My summer working in Maureen O’Sullivans office
Upon entering Dáil Éireann for the first time in early June, surrounded by stunning 18th century architecture, beautiful portraits, and sculptures, there was an unmistakable feeling of being in a place of great power. You sense the importance of all that is going on around you and how it has the potential to be intimidating should you let it.
As the summer went on and each day brought more calls to the office from families struggling to keep their home or a single mother raising her children in a hotel room, you can’t help but get the feeling that Dáil Éireann is a place where our leaders have succeeded in walling themselves in from the real issues facing the ordinary people of Dublin.
Witnessing this first hand has made me more appreciative than ever of those few TD’s like Maureen O’Sullivan who retain their integrity after the count centre has closed and the die is cast. Maureen’s tireless (and thankless) work for all those she represents, but most of all the working class and marginalised was awe inspiring. Even more so as I began to understand the frustrations involved with being in opposition, so close to power and yet so far away.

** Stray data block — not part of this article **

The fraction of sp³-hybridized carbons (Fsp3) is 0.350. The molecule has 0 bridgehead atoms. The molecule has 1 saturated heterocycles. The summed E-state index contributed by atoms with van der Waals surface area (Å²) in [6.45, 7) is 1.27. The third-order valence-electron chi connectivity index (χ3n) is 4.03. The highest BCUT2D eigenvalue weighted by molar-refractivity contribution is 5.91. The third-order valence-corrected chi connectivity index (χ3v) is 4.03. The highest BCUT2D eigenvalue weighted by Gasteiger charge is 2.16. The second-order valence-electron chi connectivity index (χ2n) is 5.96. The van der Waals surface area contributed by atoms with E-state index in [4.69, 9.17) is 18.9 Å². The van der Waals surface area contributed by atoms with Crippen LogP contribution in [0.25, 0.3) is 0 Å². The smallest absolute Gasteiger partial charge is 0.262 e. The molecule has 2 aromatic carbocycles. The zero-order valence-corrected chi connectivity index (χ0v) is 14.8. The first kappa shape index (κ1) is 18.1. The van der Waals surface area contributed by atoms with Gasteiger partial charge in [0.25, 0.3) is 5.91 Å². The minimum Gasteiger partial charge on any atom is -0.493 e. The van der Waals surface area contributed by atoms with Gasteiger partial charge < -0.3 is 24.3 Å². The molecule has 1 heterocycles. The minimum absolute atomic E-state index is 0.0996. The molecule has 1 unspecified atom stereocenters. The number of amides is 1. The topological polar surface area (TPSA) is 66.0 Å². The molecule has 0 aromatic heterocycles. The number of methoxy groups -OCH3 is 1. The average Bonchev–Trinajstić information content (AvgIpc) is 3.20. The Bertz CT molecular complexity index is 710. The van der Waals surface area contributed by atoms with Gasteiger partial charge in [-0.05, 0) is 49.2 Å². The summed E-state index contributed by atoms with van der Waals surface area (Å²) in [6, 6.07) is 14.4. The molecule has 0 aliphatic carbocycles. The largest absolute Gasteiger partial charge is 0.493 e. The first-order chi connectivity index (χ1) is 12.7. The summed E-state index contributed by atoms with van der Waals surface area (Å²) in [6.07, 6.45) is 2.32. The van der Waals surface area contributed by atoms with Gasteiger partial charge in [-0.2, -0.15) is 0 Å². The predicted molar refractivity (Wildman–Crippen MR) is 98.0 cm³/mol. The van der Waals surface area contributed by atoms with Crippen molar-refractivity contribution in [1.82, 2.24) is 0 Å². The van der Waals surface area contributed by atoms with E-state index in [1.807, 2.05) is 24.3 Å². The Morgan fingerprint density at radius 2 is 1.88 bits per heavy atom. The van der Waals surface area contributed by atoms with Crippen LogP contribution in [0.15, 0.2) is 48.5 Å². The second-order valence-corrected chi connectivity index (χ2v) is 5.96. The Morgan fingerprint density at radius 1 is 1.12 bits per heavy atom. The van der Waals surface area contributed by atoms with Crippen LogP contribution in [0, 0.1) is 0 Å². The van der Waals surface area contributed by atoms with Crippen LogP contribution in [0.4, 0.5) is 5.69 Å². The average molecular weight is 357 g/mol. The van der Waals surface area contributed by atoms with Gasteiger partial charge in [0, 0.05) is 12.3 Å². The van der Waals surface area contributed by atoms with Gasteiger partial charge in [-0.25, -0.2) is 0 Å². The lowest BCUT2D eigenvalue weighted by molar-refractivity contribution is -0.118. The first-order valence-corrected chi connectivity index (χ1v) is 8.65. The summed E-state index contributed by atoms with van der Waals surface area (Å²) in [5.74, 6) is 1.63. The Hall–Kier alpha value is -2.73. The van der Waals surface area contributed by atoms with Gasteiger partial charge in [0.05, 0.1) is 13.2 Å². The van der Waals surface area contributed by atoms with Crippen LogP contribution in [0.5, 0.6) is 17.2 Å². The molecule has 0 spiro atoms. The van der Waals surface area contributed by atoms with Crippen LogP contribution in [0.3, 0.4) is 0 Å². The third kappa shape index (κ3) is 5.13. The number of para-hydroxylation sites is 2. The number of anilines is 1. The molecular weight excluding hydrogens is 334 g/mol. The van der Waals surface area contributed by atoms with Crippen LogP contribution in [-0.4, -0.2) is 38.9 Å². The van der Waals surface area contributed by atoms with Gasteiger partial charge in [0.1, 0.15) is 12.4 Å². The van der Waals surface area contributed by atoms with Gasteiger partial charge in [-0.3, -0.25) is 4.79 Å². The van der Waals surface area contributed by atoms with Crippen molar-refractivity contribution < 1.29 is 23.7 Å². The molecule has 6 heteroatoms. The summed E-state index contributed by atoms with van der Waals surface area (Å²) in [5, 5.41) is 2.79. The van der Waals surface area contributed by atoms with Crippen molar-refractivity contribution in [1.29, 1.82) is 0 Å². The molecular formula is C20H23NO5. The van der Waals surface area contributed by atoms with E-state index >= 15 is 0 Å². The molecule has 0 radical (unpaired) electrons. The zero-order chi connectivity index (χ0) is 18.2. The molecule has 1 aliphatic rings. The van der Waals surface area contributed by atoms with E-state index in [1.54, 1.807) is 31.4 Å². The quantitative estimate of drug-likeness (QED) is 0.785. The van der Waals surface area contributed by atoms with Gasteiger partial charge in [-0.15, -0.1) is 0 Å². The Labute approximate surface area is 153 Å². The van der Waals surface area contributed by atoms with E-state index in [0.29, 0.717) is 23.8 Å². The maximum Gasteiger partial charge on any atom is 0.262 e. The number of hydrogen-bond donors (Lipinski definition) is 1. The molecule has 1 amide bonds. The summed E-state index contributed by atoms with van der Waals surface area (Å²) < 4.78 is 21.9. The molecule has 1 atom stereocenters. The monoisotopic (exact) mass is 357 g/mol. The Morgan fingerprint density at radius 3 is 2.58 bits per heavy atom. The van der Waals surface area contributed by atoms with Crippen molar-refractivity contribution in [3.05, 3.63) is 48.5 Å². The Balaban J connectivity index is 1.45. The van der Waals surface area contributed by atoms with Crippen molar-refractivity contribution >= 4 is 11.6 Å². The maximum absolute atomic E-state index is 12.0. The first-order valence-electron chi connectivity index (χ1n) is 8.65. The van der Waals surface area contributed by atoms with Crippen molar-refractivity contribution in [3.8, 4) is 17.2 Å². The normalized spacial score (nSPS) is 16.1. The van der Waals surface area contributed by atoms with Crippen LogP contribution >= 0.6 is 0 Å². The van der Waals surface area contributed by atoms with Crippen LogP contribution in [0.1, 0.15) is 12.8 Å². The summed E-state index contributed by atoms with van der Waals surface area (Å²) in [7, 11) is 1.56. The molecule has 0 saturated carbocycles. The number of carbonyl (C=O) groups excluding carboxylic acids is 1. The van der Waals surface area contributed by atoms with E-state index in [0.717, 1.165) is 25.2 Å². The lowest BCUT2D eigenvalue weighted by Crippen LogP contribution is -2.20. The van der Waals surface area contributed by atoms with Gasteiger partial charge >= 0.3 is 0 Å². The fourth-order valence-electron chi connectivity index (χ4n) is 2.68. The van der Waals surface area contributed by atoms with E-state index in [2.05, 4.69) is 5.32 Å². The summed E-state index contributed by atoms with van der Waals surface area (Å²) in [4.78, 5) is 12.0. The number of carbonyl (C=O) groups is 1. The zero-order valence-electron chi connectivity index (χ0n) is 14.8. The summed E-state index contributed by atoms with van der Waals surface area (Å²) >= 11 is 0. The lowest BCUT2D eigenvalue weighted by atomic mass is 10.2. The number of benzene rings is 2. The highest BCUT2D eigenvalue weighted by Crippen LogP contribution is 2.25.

I know that working for Maureen was not a typical experience of working in a TD’s office as Maureen is not a typical TD. Because there was not one call that came to our office that Maureen didn’t have time for, be they a pensioner or a student, Irish born or of new communities, committed supporters or people who have never voted in their life. Maureen’s belief in the dignity of all people and her concern for others trumped any political agenda.
I understand the rarity of finding a workplace which is so stimulating and inspiring and I feel extremely privileged to have had that pleasure in Maureen’s office this summer. I am leaving to pursue my masters but I feel in the short time I was here that I made a difference and, as tough as it was, I will miss it.